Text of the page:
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Body Systems | Pace Yourself for Better Health

Pace Yourself for Better Health

Using a pedometer—a simple device worn on the leg or hip to count a person’s steps—to encourage physical activity has become increasingly popular. But how effective are they really? A review in the Journal of the American Medical Association found that counting your steps might indeed be a useful way to help lose weight and lower blood pressure.

Most adults take between 4,500 and 6,500 steps per day; people who take less than 5,000 steps per day are considered sedentary. Though it’s always advisable to check with your doctor before beginning an exercise program, some doctors recommend taking 10,000 steps per day for better health—that’s equivalent to walking about five miles per day, or to doing some form of moderate physical activity for 30 minutes, five days per week.

The current review looked at pedometer use in 26 different studies to assess their effect on people’s physical activity and overall health, including changes in blood pressure and body weight. The average age of the 2,767 study participants was 49 years, and the trials lasted about 18 weeks.

Overall, people who used pedometers increased their physical activity by almost 30% over their habits when the studies began. Pedometer users also significantly decreased their body mass index (BMI; a measure related to body weight) and lowered their systolic blood pressure by almost 4 points. This was a notable drop, considering that a 2-point drop in systolic blood pressure is associated with a 10% reduction in risk of death from stroke.

“We found that setting a step goal and the use of a step diary may be key motivational factors for increasing physical activity,” the authors noted.

While taking 10,000 steps per day is right for many people, that number should be adjusted to fit your current activity level and state of health. Any increase in physical activity is likely to have positive effects, so make a goal that is reasonable and safe for you.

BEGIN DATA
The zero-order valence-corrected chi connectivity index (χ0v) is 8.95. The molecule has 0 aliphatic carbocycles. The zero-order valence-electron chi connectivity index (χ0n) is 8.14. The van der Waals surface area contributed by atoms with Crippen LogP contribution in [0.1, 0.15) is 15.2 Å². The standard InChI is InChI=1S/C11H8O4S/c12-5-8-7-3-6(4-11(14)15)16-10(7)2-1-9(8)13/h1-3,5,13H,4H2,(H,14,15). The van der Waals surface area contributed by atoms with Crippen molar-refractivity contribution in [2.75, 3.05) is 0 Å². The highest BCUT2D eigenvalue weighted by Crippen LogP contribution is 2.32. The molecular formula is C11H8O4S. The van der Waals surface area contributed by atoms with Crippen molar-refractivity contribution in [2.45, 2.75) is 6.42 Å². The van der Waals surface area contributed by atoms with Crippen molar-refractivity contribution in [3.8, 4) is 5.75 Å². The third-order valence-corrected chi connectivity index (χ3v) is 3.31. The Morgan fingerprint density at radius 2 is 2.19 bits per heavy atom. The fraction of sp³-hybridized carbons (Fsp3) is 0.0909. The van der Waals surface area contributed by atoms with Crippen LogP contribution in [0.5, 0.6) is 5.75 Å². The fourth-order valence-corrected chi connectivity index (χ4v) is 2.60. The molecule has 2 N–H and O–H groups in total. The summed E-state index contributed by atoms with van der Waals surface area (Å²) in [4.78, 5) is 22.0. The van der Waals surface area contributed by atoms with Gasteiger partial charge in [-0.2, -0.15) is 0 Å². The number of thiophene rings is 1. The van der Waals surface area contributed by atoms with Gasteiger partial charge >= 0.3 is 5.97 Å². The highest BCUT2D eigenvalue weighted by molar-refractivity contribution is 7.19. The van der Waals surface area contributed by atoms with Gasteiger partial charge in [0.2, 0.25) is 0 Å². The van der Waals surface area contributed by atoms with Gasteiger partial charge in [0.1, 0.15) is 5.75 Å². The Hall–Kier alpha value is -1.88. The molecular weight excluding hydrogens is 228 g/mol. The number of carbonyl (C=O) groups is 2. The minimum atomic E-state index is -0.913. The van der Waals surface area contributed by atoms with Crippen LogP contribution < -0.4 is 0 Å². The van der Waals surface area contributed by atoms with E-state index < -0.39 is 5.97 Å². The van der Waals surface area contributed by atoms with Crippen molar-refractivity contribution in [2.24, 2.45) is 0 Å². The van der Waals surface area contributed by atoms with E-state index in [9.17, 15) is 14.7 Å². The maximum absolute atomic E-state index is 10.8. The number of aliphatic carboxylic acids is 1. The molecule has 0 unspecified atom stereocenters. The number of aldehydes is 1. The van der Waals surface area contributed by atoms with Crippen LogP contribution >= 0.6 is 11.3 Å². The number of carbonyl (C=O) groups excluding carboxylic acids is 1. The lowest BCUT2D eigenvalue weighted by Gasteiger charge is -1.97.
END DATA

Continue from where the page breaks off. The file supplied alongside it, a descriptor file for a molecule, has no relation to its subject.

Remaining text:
Tips to up your steps

• Consider investing in a pedometer; many models are available for around $20

• Set a daily steps goal and work your way up to it gradually; a reasonable rate is to add 10% more steps over your starting count each week

• Park in the farthest spot from your destination

• Walk around while chatting on the phone

• Take the stairs instead of the elevator or escalator

• Get a walking buddy and hit the trails together during a work break

• Skip the car to go to the corner market—whenever possible, “hoof it”

December 13, 2007

(JAMA 2007;298:2296–304)

Kimberly Beauchamp, ND, earned her bachelor’s degree from the University of Rhode Island and her Doctorate of Naturopathic Medicine from Bastyr University in Kenmore, WA. She cofounded South County Naturopaths in Wakefield, RI. Dr. Beauchamp practices as a birth doula and lectures on topics including whole-foods nutrition, detoxification, and women’s health.

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The health information contained in this site is not intended as medical advice and should not be considered a substitute for appropriate medical care. Any products mentioned in studies cited in Healthnotes articles are not necessarily endorsed by Bastyr. As with any product, consult with a natural health practitioner to discuss what may be best for you.

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